At least half the people shot and killed by police each year in the U.S. have mental health problems and are 16 times more likely to be killed by police, according to a study.
The Treatment Advocacy Center in 2014 published an analysis of police shooting data spanning 40 years, from 1980 to 2008. The study found that most of the shootings happened after family members, neighbors or bystanders sought help from police because someone was acting suicidal, behaving erratically or threatening violence.
“It can be scary to call the police for help when a loved one is in a mental health crisis,” wrote Sr. Corporal Herb Cotner, a 25-year veteran of the Dallas Police Department, in a column aimed at helping family members prepare for calling police during a crisis.
“I can tell you that the more information the dispatcher could tell me while driving to the scene, the more prepared I was,” he added.
Cotner serves as the Dallas PD Crisis Intervention Mental Health Liaison and is a contributor to the National Alliance of Mental Illness, “Ask a Cop” column.
Texas ranks 29 in the list of NAMI’s jurisdictions for diversion efforts in the U.S. according to the center’s comparison across all 50 states. D.C. is at the top of their list, although they warn that it can be a misleading comparison because the district only has one jurisdiction compared to other states where there are hundreds.
“How would you like to read the headline tomorrow, ‘Mentally Ill Man Bleeds Out in the Back of a Squad Car,’” Helen Adamo.
NAMI still commends D.C.’s 100 percent performance in dealing with the mentally ill. The Crisis Intervention Officer program was launched in 2009 by the Washington Metropolitan Police Department along with NAMI and the Department of Behavioral Health.
The program started in 1986 in Memphis when NAMI president Ann Dino’s injured son Bubba was transported to the hospital in a police car because he had a mental illness and the ambulance wouldn’t take him.
In a 2013 article, Dino’s friend Helen Adamo recalled meeting with the mayor and asking him, “How would you like to read the headline tomorrow, ‘Mentally Ill Man Bleeds Out in the Back of a Squad Car?’”
Since then the program, aimed at cutting injuries to police officers, developing a crisis assessment system for people with mental illness, reducing arrests and improving community relations, has spread across more than 2,800 communities in 45 states across the country, according to NAMI’s website.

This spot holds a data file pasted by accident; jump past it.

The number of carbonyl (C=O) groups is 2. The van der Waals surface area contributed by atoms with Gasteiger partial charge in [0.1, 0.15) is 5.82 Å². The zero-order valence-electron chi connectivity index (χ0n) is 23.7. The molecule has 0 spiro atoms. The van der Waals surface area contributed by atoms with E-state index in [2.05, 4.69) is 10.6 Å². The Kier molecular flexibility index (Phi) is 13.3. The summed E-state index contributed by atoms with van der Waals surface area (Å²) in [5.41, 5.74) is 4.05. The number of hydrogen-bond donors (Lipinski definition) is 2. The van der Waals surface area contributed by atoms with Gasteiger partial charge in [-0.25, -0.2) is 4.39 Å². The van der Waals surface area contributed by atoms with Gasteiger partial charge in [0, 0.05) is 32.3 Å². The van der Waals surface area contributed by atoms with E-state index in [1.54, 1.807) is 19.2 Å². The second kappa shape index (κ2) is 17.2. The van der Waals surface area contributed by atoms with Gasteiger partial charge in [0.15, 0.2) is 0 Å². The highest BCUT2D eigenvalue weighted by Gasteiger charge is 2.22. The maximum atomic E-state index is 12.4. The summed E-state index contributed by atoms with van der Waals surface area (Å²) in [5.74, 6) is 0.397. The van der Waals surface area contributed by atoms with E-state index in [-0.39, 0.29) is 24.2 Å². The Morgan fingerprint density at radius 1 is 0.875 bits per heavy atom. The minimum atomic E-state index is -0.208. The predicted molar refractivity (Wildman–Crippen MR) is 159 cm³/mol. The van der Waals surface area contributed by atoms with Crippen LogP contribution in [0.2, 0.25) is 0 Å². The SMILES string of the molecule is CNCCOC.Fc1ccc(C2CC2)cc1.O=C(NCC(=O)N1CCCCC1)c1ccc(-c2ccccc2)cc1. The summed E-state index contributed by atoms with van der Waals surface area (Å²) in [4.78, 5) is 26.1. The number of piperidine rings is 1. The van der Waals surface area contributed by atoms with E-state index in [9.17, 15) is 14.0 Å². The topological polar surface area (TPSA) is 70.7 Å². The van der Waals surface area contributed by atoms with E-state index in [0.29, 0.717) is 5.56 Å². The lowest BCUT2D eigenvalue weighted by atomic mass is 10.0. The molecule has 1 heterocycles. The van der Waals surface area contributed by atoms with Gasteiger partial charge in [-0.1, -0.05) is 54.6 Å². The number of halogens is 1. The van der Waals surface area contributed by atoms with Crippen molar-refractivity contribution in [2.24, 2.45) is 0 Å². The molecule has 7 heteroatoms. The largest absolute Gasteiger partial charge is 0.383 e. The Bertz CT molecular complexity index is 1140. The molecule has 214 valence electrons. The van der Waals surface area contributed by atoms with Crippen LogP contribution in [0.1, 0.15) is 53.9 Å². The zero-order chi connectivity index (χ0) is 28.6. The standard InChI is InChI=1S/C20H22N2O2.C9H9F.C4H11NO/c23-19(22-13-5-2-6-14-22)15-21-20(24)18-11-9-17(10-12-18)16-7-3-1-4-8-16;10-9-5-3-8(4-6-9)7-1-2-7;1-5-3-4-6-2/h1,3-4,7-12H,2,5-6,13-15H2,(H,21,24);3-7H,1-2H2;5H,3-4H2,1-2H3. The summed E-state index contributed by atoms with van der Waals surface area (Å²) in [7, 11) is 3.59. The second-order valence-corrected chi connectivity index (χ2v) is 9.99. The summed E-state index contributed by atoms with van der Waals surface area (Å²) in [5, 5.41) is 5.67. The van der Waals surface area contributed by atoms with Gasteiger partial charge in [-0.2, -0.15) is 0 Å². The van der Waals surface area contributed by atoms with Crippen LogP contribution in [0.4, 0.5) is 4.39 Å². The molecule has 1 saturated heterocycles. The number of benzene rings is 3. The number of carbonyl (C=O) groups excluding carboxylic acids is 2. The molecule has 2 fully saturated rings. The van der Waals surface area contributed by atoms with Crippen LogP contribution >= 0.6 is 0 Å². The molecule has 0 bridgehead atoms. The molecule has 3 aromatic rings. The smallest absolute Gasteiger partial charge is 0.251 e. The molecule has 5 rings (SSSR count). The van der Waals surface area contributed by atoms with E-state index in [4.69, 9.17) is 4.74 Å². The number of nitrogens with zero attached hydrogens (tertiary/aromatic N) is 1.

Every year, NAMI in collaboration with law enforcement and metal health institutions, helps train hundreds of officers in dealing with the mentally ill. In D.C. it has decreased the injuries, arrests, response times, and increased the access of mental health care access for patients, according to a MPD annual trend report.
Between 2011 and 2015 specially trained officers here responded to more than 3,700 calls involving mental health patients in D.C. District four has the highest number of calls, most of them involve disorderly conduct, suicide threats or attempts, MPD data show. Sector four is located in the northwest corner of the district.
Every year MPD hosts four to five crisis intervention classes where more than 800 officers have been trained. The program provides officers with 40 hours of intensive training where they have personal interaction with people who’ve experienced a mental health crisis and their families.
They also learn verbal de-escalation skills, and scenario based training on how to respond to these situations so they don’t end up with anyone hurt or dead.
MPD was not available to comment for this story. Several attempts to reach, NAMI, and the D.C. Department of Mental Health were unsuccessful.